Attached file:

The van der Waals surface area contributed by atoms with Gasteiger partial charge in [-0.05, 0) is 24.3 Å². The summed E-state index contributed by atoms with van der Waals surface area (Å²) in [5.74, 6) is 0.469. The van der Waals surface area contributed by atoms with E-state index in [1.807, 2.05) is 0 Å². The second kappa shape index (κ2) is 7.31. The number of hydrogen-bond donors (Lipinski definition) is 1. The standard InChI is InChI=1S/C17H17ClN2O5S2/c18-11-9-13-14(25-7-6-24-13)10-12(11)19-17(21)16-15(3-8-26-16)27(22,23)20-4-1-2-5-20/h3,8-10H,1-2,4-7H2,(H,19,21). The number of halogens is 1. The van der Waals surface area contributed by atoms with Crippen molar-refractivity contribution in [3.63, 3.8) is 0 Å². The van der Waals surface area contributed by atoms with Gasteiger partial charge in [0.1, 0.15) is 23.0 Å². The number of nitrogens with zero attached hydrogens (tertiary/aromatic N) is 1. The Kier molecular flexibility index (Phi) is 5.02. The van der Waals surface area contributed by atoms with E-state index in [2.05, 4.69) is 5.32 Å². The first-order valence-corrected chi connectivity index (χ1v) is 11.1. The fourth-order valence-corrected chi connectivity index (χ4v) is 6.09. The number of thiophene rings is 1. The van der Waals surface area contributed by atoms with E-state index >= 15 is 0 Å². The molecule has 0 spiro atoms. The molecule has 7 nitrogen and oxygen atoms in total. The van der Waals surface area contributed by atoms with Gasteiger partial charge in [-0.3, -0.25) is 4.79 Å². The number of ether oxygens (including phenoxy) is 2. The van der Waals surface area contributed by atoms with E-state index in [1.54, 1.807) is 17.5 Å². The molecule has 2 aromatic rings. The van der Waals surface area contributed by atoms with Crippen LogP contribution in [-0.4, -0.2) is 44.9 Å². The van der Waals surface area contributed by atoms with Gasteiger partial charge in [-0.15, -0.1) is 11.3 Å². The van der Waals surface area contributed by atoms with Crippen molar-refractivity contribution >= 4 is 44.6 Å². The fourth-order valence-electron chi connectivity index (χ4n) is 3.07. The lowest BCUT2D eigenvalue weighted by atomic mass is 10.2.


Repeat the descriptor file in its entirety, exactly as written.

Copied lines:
The van der Waals surface area contributed by atoms with Gasteiger partial charge in [-0.05, 0) is 24.3 Å². The summed E-state index contributed by atoms with van der Waals surface area (Å²) in [5.74, 6) is 0.469. The van der Waals surface area contributed by atoms with E-state index in [1.807, 2.05) is 0 Å². The second kappa shape index (κ2) is 7.31. The number of hydrogen-bond donors (Lipinski definition) is 1. The standard InChI is InChI=1S/C17H17ClN2O5S2/c18-11-9-13-14(25-7-6-24-13)10-12(11)19-17(21)16-15(3-8-26-16)27(22,23)20-4-1-2-5-20/h3,8-10H,1-2,4-7H2,(H,19,21). The number of halogens is 1. The van der Waals surface area contributed by atoms with Crippen molar-refractivity contribution in [3.63, 3.8) is 0 Å². The van der Waals surface area contributed by atoms with Gasteiger partial charge in [0.1, 0.15) is 23.0 Å². The number of nitrogens with zero attached hydrogens (tertiary/aromatic N) is 1. The Kier molecular flexibility index (Phi) is 5.02. The van der Waals surface area contributed by atoms with E-state index in [2.05, 4.69) is 5.32 Å². The first-order valence-corrected chi connectivity index (χ1v) is 11.1. The fourth-order valence-corrected chi connectivity index (χ4v) is 6.09. The number of thiophene rings is 1. The van der Waals surface area contributed by atoms with E-state index >= 15 is 0 Å². The molecule has 0 spiro atoms. The molecule has 7 nitrogen and oxygen atoms in total. The van der Waals surface area contributed by atoms with Gasteiger partial charge in [-0.3, -0.25) is 4.79 Å². The number of ether oxygens (including phenoxy) is 2. The van der Waals surface area contributed by atoms with E-state index in [1.54, 1.807) is 17.5 Å². The molecule has 2 aromatic rings. The van der Waals surface area contributed by atoms with Crippen LogP contribution in [-0.4, -0.2) is 44.9 Å². The van der Waals surface area contributed by atoms with Gasteiger partial charge in [-0.15, -0.1) is 11.3 Å². The van der Waals surface area contributed by atoms with Crippen molar-refractivity contribution >= 4 is 44.6 Å². The fourth-order valence-electron chi connectivity index (χ4n) is 3.07. The lowest BCUT2D eigenvalue weighted by atomic mass is 10.2.